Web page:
• CommentRowNumber25.
    • CommentAuthorzskoda
    • CommentTimeJun 25th 2010

    Thanks. You can write wiki way to have link working: http://www.math.harvard.edu/~lurie/papers/moduli.pdf.

    • CommentRowNumber26.
    • CommentAuthorTobyBartels
    • CommentTimeJun 26th 2010

    Even quicker wiki hack: http://www.math.harvard.edu/~lurie/papers/moduli.pdf. (See the Source.)

    • CommentRowNumber27.
    • CommentAuthorzskoda
    • CommentTimeJun 26th 2010

    New to me :) On the other hand, usually one writes different name.

    I hear something like wild foxes…around here.

    • CommentRowNumber28.
    • CommentAuthorKevin Lin
    • CommentTimeJun 26th 2010
    • (edited Jun 26th 2010)

    I added a few words about deformation theory via differential graded Lie algebras to the deformation theory page.

    • CommentRowNumber29.
    • CommentAuthorKevin Lin
    • CommentTimeJun 26th 2010

    I just noticed that there are two different pages for deformation theory and Deformation Theory… is this intentional?

    • CommentRowNumber30.
    • CommentAuthorUrs
    • CommentTimeJun 26th 2010

    the capitalized entries are about references. Deformation Theory is supposed to be about the article by Lurie, deformation theory about the concept.

    • CommentRowNumber31.
    • CommentAuthorUrs
    • CommentTimeJun 26th 2010

    FYI, Lurie has a new paper on deformation theory: http://www.math.harvard.edu/~lurie/papers/moduli.pdf

    Thanks for mentioning this! I added links to it also to dg-Lie algebra and Jacob Lurie

    • CommentRowNumber32.
    • CommentAuthorjim_stasheff
    • CommentTimeMar 5th 2011
    NSF/CBMS Conference

    on

    Deformation Theory of Algebras and Modules

    May 16-20, 2011

    North Carolina State University
    • CommentRowNumber33.
    • CommentAuthorjim_stasheff
    • CommentTimeMar 5th 2011
    http://www4.ncsu.edu/~lada/CBMS/cbms.htm
    • CommentRowNumber34.
    • CommentAuthorzskoda
    • CommentTimeMar 5th 2011
    • CommentRowNumber35.
    • CommentAuthorjim_stasheff
    • CommentTimeMar 6th 2011
    Thanks
    • CommentRowNumber36.
    • CommentAuthordomenico_fiorenza
    • CommentTimeMar 6th 2011
    • (edited Mar 6th 2011)

    in the first part of my Utrecht notes (here) there’s a sketchy interpretation of the classical Kodaira-Spencer description of infinitesimal deformations of a smooth complex manifold XX as Def X=π 0H(X,exp(𝒯))Def_X=\pi_0\mathbf{H}(X,exp(\mathcal{T})), where both XX and exp(𝒯)exp(\mathcal{T}) are seen as simplicial presheaves over some site of local models for complex manifolds (e.g., polydisks). 𝒯\mathcal{T} in the abve formula is the tangebt sheaf seen as a functor on this (hypotetical?) site: it maps an object UU to the Lie algebra of holomorphic vector fields on UU.

    I was wondering if the abstract machinery of deformations and cotangent complex isn’t just the natural abstract version of this, with the cotangent complex functor the right abstract substitute for 𝒯\mathcal{T} (up to some duality)

    • CommentRowNumber37.
    • CommentAuthorzskoda
    • CommentTimeMar 6th 2011

    Did you compare your view with Toen-Vezzosi ? I mean the most elaborated example of their derived geometry is the cotangent complex interpreted as a tangent space to a derived moduli space. They were writing very extensively about these things (and that was the first thing which I remembered about derived geometry when coming to a conference at Nice in 2003 as a total outsider).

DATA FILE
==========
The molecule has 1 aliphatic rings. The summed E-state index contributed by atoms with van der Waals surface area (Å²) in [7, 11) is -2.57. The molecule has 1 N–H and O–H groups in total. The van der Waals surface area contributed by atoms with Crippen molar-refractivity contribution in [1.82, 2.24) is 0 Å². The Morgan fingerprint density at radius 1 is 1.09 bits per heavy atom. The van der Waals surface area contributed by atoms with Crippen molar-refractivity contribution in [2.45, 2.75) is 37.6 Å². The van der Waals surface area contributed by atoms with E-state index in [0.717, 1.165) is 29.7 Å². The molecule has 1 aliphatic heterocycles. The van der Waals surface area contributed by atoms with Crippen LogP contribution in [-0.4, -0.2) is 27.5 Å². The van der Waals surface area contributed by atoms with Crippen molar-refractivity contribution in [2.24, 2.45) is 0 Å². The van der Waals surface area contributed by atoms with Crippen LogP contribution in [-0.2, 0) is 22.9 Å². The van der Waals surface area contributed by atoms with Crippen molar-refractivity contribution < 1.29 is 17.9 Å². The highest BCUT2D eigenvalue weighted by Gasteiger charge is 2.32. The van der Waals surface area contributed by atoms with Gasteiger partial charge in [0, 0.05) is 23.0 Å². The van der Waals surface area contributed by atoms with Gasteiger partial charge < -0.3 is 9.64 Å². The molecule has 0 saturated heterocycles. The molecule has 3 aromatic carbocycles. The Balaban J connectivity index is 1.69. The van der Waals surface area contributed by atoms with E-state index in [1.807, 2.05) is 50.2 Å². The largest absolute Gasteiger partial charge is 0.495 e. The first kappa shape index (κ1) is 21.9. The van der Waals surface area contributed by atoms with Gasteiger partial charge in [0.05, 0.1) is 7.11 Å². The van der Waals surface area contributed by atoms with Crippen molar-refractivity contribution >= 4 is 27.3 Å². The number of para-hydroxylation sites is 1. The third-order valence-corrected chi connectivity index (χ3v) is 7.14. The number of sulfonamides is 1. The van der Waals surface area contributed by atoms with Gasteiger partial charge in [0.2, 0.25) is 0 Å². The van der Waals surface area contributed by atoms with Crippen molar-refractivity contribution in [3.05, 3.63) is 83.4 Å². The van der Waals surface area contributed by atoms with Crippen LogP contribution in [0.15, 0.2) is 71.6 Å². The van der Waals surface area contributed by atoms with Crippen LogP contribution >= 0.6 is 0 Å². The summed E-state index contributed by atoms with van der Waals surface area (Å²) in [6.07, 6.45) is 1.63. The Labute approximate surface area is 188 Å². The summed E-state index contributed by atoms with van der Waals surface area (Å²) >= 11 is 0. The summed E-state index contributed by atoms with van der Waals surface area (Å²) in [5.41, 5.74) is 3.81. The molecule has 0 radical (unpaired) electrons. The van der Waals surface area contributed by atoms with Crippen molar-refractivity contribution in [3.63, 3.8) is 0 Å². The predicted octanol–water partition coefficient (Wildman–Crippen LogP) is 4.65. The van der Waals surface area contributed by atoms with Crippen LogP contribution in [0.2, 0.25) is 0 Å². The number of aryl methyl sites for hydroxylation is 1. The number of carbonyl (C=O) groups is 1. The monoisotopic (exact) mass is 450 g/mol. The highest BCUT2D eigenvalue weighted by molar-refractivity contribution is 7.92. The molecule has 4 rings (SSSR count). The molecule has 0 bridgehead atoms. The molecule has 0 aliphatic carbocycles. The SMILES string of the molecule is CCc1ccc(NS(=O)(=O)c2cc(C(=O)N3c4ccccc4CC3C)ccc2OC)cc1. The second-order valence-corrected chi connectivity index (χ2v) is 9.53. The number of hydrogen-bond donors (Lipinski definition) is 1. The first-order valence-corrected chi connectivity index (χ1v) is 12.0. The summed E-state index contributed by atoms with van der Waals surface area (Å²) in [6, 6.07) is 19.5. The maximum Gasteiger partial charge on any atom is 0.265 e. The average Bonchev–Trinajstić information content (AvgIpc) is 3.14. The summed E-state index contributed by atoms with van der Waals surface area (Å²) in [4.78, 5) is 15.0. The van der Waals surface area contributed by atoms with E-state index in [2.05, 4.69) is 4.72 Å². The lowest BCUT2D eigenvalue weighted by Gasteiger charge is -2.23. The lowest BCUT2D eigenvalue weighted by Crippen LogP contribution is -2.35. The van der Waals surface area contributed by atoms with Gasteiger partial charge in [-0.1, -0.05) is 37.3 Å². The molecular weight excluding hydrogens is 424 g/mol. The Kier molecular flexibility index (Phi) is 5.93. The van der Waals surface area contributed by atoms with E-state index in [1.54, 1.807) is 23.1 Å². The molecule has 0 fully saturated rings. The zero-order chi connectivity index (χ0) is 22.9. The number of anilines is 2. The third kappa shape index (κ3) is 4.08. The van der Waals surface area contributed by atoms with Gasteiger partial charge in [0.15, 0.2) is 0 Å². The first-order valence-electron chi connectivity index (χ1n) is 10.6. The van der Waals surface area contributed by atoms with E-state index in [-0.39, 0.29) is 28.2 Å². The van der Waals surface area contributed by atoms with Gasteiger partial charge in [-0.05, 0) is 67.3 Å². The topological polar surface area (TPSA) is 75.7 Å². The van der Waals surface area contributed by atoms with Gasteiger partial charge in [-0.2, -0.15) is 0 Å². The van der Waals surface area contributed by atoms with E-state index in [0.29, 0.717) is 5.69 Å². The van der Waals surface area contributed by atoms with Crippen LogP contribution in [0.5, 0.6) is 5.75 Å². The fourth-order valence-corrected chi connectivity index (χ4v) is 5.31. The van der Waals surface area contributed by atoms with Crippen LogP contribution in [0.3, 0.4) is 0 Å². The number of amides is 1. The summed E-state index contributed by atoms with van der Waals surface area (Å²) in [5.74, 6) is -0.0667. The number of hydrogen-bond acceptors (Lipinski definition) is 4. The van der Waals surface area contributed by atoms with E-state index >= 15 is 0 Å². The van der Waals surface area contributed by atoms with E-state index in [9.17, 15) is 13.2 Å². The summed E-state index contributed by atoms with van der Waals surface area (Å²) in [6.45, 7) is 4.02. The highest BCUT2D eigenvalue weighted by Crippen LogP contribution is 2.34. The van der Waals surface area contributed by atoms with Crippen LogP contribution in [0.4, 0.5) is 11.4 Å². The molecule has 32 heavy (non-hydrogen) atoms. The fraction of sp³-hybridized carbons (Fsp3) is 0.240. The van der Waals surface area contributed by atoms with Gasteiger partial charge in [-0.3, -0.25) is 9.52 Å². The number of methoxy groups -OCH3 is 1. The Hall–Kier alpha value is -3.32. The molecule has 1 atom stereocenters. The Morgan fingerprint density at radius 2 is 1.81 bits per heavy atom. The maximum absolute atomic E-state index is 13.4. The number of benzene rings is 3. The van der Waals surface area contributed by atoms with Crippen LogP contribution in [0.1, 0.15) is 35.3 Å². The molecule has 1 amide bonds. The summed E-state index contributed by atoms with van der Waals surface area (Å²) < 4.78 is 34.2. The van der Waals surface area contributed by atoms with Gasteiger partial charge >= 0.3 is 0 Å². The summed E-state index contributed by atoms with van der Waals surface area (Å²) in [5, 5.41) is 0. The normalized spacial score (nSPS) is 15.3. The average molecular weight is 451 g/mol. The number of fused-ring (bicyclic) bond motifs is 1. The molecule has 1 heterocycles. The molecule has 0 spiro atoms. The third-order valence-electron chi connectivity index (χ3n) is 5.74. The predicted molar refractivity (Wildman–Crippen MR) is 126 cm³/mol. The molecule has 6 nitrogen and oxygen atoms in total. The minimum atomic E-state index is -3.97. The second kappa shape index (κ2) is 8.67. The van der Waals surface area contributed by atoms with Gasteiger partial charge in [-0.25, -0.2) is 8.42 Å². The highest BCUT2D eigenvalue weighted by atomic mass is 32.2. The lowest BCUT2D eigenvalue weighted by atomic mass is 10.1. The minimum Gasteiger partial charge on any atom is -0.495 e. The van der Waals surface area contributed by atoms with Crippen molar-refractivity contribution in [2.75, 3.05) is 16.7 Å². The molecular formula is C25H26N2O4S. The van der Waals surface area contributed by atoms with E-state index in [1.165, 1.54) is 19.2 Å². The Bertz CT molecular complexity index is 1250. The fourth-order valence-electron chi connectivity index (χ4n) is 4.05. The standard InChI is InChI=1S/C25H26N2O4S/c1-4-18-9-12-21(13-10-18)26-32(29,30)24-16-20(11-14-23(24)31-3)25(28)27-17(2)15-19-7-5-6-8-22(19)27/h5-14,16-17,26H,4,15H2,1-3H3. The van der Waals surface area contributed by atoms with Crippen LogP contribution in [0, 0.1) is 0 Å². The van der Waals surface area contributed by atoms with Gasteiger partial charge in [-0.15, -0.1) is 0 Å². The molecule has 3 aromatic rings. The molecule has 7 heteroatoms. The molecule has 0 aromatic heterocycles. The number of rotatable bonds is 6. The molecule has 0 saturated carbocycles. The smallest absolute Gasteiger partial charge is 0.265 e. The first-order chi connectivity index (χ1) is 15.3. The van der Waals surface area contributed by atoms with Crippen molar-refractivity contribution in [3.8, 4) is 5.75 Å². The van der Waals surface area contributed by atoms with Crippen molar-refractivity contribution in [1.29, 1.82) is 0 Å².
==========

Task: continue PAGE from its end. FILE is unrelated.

• CommentRowNumber38.
    • CommentAuthorTim_Porter
    • CommentTimeMar 7th 2011

    I remember that (as I was there in Nice 2003 if you are talking of the CATS 2 conference). I’m afraid that I did not understand that much except that as I had seen Toen’s papers and Simpson’s as well I had some vague idea of what he was trying to do.

  1. thanks. I had a vague idea it had to be related, but the first time I tried to look at Toen-Vezzosi I had been unable to make contact with the classical picture so I gave it up. now I’ll try again.

    • CommentRowNumber40.
    • CommentAuthorTim_Porter
    • CommentTimeMar 7th 2011

    Through the 1990s, I had been looking at Quillen’s cohomology of commutative algebra stuff (motivated by deformation theory) and then at Illusie’s thesis, which took it further into Alg. Geom. From that direction the cotangent complex was more clearly linked into the classical def. theory. It struck me as important that Quillen MC ideas were (amongst other sources) an attempt to develop a deformation theory. (Things have come around full circle it seems.)

    • CommentRowNumber41.
    • CommentAuthorjim_stasheff
    • CommentTimeMar 7th 2011
    Tim,
    Could you elaborate on that? I had learned of the cotangent complex from Mike Schlessinger directly in the context of deformation theory (in rational homotopy theory).
    • CommentRowNumber42.
    • CommentAuthorTim_Porter
    • CommentTimeMar 7th 2011

    Just a word, Lichtenbaum and Schlessinger used a cotangent complex (actually a crossed module of commutative algebras) in deformation theory. Quillen’s introduction of what is called André-Quillen cohomology was in part following on from his earlier work on (?) PDEs and deformation theory. I would have to search back for that. Illusie’s thesis published as Springer lecture notes then used it in Alg. Geometry but I was not able to work out all the linkages in deformation theory of the classical form 9and have forgotten much that I did understand.:-()

    Must rush.

    • CommentRowNumber43.
    • CommentAuthorTim_Porter
    • CommentTimeMar 19th 2011
    • (edited Mar 19th 2011)

    Does anyone have any insights into Ralph Kaufmann’s use of (a slight generalisation of ) Turaev’s crossed GG-algebras and their link with Minor algebras of singularities with symmetries? It seems that this leads straight into equivaraint versal deformations etc. but I quickly get out of my comfort zone! The papers that I am looking at seem mostly to be from 8 years ago so perhaps the ideas have been pushed further forward. (My thought (probably half baked!) is that there should here be some (simple?, direct?) link with HQFts, equivariant TFTs, etc, and it would be good if that was made clear (if it exists).